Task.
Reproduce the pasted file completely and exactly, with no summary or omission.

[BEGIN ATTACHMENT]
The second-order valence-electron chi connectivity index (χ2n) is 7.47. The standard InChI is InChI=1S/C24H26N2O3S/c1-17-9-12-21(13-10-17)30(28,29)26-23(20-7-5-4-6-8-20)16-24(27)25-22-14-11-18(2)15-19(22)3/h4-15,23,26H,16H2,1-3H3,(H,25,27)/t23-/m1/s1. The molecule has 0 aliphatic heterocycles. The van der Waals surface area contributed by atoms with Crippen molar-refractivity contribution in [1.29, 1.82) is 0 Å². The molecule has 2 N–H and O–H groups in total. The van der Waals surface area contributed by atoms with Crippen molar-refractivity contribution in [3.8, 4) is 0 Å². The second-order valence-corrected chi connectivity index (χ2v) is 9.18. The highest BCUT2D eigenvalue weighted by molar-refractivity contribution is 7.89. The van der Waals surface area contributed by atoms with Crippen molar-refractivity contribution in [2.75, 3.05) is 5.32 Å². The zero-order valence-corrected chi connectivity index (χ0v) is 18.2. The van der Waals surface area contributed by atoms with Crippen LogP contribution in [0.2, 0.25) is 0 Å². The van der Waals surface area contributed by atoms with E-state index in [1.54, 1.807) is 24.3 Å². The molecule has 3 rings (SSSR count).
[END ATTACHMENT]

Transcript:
The second-order valence-electron chi connectivity index (χ2n) is 7.47. The standard InChI is InChI=1S/C24H26N2O3S/c1-17-9-12-21(13-10-17)30(28,29)26-23(20-7-5-4-6-8-20)16-24(27)25-22-14-11-18(2)15-19(22)3/h4-15,23,26H,16H2,1-3H3,(H,25,27)/t23-/m1/s1. The molecule has 0 aliphatic heterocycles. The van der Waals surface area contributed by atoms with Crippen molar-refractivity contribution in [1.29, 1.82) is 0 Å². The molecule has 2 N–H and O–H groups in total. The van der Waals surface area contributed by atoms with Crippen molar-refractivity contribution in [3.8, 4) is 0 Å². The second-order valence-corrected chi connectivity index (χ2v) is 9.18. The highest BCUT2D eigenvalue weighted by molar-refractivity contribution is 7.89. The van der Waals surface area contributed by atoms with Crippen molar-refractivity contribution in [2.75, 3.05) is 5.32 Å². The zero-order valence-corrected chi connectivity index (χ0v) is 18.2. The van der Waals surface area contributed by atoms with Crippen LogP contribution in [0.2, 0.25) is 0 Å². The van der Waals surface area contributed by atoms with E-state index in [1.54, 1.807) is 24.3 Å². The molecule has 3 rings (SSSR count).